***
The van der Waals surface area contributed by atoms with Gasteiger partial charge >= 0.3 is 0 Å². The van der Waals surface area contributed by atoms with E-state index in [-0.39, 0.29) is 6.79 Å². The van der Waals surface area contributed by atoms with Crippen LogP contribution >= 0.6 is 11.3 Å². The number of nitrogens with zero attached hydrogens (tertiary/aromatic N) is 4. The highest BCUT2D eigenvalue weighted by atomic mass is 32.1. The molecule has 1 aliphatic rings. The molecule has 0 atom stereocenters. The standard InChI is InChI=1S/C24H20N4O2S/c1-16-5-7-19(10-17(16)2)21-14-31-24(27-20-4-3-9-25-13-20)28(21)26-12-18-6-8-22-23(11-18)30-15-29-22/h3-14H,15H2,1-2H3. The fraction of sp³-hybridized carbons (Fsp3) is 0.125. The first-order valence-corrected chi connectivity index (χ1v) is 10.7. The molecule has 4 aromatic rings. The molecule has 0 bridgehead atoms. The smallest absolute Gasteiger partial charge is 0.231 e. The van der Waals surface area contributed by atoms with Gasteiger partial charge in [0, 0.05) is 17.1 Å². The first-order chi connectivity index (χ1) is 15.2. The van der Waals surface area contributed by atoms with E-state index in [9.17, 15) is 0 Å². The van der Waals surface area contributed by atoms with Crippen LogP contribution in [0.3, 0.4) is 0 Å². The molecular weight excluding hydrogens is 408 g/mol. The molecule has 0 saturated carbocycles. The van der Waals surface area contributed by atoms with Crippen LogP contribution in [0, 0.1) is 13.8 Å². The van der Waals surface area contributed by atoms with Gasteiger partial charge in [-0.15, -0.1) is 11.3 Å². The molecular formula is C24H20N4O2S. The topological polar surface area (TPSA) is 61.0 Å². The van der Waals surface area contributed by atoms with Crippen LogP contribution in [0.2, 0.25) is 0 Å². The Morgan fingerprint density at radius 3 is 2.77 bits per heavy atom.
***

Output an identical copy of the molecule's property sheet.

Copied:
The van der Waals surface area contributed by atoms with Gasteiger partial charge >= 0.3 is 0 Å². The van der Waals surface area contributed by atoms with E-state index in [-0.39, 0.29) is 6.79 Å². The van der Waals surface area contributed by atoms with Crippen LogP contribution >= 0.6 is 11.3 Å². The number of nitrogens with zero attached hydrogens (tertiary/aromatic N) is 4. The highest BCUT2D eigenvalue weighted by atomic mass is 32.1. The molecule has 1 aliphatic rings. The molecule has 0 atom stereocenters. The standard InChI is InChI=1S/C24H20N4O2S/c1-16-5-7-19(10-17(16)2)21-14-31-24(27-20-4-3-9-25-13-20)28(21)26-12-18-6-8-22-23(11-18)30-15-29-22/h3-14H,15H2,1-2H3. The fraction of sp³-hybridized carbons (Fsp3) is 0.125. The first-order valence-corrected chi connectivity index (χ1v) is 10.7. The molecule has 4 aromatic rings. The molecule has 0 bridgehead atoms. The smallest absolute Gasteiger partial charge is 0.231 e. The van der Waals surface area contributed by atoms with Gasteiger partial charge in [0, 0.05) is 17.1 Å². The first-order chi connectivity index (χ1) is 15.2. The van der Waals surface area contributed by atoms with E-state index in [9.17, 15) is 0 Å². The van der Waals surface area contributed by atoms with Crippen LogP contribution in [0.3, 0.4) is 0 Å². The molecular weight excluding hydrogens is 408 g/mol. The molecule has 0 saturated carbocycles. The van der Waals surface area contributed by atoms with Crippen LogP contribution in [0, 0.1) is 13.8 Å². The van der Waals surface area contributed by atoms with Gasteiger partial charge in [-0.15, -0.1) is 11.3 Å². The molecular formula is C24H20N4O2S. The topological polar surface area (TPSA) is 61.0 Å². The van der Waals surface area contributed by atoms with Crippen LogP contribution in [0.2, 0.25) is 0 Å². The Morgan fingerprint density at radius 3 is 2.77 bits per heavy atom.